Stewart v. Yellow Freight Systems, Inc. of Indiana, 702 F. Supp. 230 (E.D. Mo. 1988)
December 22, 1988
YELLOW FREIGHT SYSTEMS, INC. OF INDIANA, Defendant.
United States District Court, E.D. Missouri, E.D.
Nathan S. Cohen, St. Louis, Mo., for plaintiff.
Ronald K. Fisher, Chesterfield, Mo., Ronald Sandhaus, Overland Park, Kan., for defendant.
MEMORANDUM AND ORDER
LIMBAUGH, District Judge.
This matter is before the Court on defendant's motion to strike plaintiff's jury demand. Plaintiff James R. Stewart filed this one-count civil action against defendant Yellow Freight System alleging violations of the Missouri Human Rights Act, R.S.Mo. §§ 213.010-213.126. R.S.Mo. § 213.111 authorizes persons claiming to be aggrieved by an unlawful discriminatory practice to bring a civil action if the commission on human rights denies the administrative complaint or fails to act on the complaint within 180 days after it was filed. Nowhere in Chapter 213 did the general assembly state whether a party is entitled to a jury trial, and the issue has not been ruled on by any Missouri court. This case, therefore, is one of first impression.
The right to a jury trial in federal court is to be determined according to federal law. Simler v. Conner, 372 U.S. 221, 222, 83 S. Ct. 609, 610, 9 L. Ed. 2d 691 (1963). The Supreme Court has held that the seventh amendment applies "to actions enforcing statutory rights, and requires a jury trial upon demand if the statute creates legal rights and remedies enforceable in an action for damages in ordinary courts of law." Curtis v. Loether, 415 U.S. 189, 194, 94 S. Ct. 1005, 1008, 39 L. Ed. 2d 260 (1974).
In addressing plaintiff's right to a jury trial, the parties have analogized the Missouri statute to federal employment discrimination statutes. Defendant contends this action is similar to a claim brought *231 under Title VII of the Civil Rights Act of 1964, 42 U.S.C. § 2000e et seq., which does not afford a plaintiff the right to a jury trial. Harmon v. May Broadcasting Co., 583 F.2d 410 (8th Cir. 1978). Plaintiff urges the Court to follow the law for actions brought under 42 U.S.C. § 1981, which allows a plaintiff to have a jury trial. Setser v. Novack Investment Co., 638 F.2d 1137 (8th Cir.), vacated in part on other grounds, 657 F.2d 962, cert. denied, 454 U.S. 1064, 102 S. Ct. 615, 70 L. Ed. 2d 601 (1981). A more thorough analysis is necessary before making that determination.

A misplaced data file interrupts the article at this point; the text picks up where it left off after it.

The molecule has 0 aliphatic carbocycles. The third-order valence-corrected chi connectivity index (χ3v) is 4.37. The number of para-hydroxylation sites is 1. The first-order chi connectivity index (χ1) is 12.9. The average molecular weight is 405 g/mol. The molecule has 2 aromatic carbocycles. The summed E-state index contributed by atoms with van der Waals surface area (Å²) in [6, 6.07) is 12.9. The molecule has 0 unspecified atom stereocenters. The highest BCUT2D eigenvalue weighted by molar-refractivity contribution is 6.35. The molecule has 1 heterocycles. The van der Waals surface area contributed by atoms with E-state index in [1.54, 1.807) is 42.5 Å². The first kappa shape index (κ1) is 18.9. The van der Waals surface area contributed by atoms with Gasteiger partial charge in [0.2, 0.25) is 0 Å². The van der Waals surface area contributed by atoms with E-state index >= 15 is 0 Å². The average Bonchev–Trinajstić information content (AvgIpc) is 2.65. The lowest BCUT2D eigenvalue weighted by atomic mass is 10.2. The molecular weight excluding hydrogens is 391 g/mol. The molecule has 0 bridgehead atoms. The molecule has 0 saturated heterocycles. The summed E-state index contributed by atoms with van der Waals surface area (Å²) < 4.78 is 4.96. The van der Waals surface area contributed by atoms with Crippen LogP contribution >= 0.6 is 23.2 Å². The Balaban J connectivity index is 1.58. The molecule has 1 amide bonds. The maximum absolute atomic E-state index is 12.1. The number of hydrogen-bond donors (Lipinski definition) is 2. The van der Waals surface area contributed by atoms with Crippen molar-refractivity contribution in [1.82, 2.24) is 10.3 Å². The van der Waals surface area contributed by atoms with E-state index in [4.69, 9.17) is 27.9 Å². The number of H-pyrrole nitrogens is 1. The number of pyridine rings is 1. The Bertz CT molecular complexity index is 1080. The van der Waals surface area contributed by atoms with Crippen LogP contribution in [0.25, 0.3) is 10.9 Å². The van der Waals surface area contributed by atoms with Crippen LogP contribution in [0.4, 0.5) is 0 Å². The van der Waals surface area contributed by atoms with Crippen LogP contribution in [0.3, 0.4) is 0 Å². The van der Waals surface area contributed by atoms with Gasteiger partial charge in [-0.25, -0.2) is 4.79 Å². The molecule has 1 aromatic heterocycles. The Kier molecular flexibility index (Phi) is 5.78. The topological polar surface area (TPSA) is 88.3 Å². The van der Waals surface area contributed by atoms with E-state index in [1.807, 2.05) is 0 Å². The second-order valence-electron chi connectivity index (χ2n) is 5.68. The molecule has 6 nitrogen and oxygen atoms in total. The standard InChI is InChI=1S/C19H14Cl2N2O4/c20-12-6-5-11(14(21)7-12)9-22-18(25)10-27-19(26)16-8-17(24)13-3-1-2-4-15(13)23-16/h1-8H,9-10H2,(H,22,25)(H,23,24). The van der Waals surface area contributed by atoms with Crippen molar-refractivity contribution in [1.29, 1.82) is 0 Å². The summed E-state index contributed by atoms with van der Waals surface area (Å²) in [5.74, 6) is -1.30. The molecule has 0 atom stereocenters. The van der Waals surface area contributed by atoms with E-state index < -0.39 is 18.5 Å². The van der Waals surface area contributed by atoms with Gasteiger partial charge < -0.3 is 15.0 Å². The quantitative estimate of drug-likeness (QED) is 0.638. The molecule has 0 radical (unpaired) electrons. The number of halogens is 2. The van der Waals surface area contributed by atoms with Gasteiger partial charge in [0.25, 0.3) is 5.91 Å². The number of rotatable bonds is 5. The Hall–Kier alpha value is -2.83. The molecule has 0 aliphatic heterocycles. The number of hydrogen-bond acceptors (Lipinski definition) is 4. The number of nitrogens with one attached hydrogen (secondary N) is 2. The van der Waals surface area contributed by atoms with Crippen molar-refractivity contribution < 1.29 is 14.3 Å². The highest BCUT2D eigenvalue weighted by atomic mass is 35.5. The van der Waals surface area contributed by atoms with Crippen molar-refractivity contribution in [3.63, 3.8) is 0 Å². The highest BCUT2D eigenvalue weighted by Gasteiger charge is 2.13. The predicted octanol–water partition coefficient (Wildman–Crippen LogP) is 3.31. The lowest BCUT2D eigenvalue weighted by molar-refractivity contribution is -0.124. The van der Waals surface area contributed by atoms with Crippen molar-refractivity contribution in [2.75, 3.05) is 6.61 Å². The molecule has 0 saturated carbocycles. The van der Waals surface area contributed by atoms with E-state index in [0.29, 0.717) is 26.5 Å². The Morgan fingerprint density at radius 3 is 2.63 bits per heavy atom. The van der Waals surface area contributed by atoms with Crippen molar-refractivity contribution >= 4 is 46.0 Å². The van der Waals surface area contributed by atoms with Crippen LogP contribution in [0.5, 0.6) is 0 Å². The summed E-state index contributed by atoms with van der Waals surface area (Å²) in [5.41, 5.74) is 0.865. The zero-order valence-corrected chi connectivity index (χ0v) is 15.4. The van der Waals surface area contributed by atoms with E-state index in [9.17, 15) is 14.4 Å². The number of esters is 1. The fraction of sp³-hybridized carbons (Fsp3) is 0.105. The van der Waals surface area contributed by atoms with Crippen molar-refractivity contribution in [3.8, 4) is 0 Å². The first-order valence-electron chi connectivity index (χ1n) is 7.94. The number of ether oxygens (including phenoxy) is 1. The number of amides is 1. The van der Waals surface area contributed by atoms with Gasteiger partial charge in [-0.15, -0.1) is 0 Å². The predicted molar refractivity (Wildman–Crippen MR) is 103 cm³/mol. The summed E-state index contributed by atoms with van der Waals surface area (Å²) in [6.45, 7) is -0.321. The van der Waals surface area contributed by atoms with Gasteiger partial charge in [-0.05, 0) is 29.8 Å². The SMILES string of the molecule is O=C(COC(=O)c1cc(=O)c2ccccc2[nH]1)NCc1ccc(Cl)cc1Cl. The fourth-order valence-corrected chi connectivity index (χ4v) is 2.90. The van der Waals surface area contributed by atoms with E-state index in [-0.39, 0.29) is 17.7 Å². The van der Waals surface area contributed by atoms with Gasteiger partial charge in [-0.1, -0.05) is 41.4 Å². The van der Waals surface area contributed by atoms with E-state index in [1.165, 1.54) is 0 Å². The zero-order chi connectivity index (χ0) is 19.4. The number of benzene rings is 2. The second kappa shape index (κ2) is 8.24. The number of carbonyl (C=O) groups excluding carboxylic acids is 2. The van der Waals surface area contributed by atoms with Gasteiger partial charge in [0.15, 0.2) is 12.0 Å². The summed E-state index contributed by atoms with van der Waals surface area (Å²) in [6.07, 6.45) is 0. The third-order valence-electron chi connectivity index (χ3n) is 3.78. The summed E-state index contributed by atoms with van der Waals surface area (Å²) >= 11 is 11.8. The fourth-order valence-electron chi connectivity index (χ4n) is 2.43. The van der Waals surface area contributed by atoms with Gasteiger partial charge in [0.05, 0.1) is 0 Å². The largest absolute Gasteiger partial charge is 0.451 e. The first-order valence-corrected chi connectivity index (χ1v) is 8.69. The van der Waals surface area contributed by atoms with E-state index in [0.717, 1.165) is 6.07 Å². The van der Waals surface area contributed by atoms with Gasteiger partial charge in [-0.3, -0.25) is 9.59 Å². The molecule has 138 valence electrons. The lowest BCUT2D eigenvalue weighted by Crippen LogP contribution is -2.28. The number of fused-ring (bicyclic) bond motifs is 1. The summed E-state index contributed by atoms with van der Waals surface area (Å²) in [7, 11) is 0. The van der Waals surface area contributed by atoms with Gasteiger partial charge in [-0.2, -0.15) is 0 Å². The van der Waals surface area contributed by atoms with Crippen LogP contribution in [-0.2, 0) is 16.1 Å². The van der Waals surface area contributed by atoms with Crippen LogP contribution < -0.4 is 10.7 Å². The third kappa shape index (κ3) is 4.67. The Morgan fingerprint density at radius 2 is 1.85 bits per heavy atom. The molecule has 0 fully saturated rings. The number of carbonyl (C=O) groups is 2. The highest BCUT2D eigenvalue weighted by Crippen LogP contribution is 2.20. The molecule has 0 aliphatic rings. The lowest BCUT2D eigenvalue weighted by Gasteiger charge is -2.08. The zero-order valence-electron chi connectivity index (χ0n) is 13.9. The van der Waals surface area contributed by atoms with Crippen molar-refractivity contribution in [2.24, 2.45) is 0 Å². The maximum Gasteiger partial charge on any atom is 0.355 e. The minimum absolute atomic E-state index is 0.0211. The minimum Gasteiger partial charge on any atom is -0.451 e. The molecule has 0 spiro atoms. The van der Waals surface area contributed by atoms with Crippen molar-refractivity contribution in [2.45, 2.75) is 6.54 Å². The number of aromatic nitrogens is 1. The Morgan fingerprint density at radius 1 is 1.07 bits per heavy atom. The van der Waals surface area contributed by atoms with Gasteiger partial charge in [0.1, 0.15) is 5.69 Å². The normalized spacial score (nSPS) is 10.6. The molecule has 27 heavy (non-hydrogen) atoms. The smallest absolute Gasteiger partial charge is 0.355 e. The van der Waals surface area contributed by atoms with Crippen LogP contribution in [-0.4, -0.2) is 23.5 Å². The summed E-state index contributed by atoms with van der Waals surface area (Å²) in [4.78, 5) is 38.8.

In Harmon and Setser, the Eighth Circuit focused on the remedies available to plaintiffs under Title VII and § 1981. 42 U.S.C. § 2000e-5(g) sets forth the possible relief upon a finding of discrimination under Title VII:
If the court finds that the [defendant] has intentionally engaged in or is intentionally engaging in an unlawful employment practice ... the court may enjoin the [defendant] from engaging in such unlawful employment practice, and order such affirmative action as may be appropriate, which may include, but is not limited to, reinstatement or hiring of employees, with or without back pay ... or any other equitable relief as the court deems appropriate.
Because reinstatement and back pay have traditionally been viewed as forms of equitable relief to which the seventh amendment does not apply, jury trials have not been allowed in Title VII actions. Harmon, 583 F.2d at 410-11.
The remedies available under § 1981 are much broader than those under Title VII. "An individual who establishes a cause of action under § 1981 is entitled to both equitable and legal relief, including compensatory and, under certain circumstances, punitive damages." Johnson v. Railway Express Agency, 421 U.S. 454, 460-61, 95 S. Ct. 1716, 1720-21, 44 L. Ed. 2d 295 (1975). Under the Supreme Court's holding in Curtis v. Loether, supra, a plaintiff may demand that a jury adjudicate his claim if legal remedies such as conpensatory and punitive damages are sought. In Setser v. Novack Inv. Co., the Eighth Circuit extended this right to apply to the equitable remedy of backpay. "In our view, the remedy of backpay in § 1981 cases is more appropriately characterized as a compensatory, legal damage." Setser, 638 F.2d at 1142. Because the plaintiff in Setser did not seek reinstatement, that issue was not addressed.
The remedies for a violation of the Missouri Human Rights Act are set forth in R.S.Mo. § 213.111.2:
The court may grant as relief, as it deems appropriate, any permanent or temporary injunction, temporary restraining order, or other order, and may award to the plaintiff actual and punitive damages, and may award court costs and reasonable attorney fees to the prevailing party....
The availability of both legal and equitable relief more closely resembles the relief that may be recovered for a violation of 42 U.S.C. § 1981 rather than Title VII. The Eighth Circuit's ruling in Setser v. Novack Inv. Co. that a plaintiff is entitled to a jury trial on all claims under § 1981 should apply also to claims brought pursuant to the Missouri Human Rights Act.
IT IS HEREBY ORDERED that defendant's motion to strike jury demand is DENIED.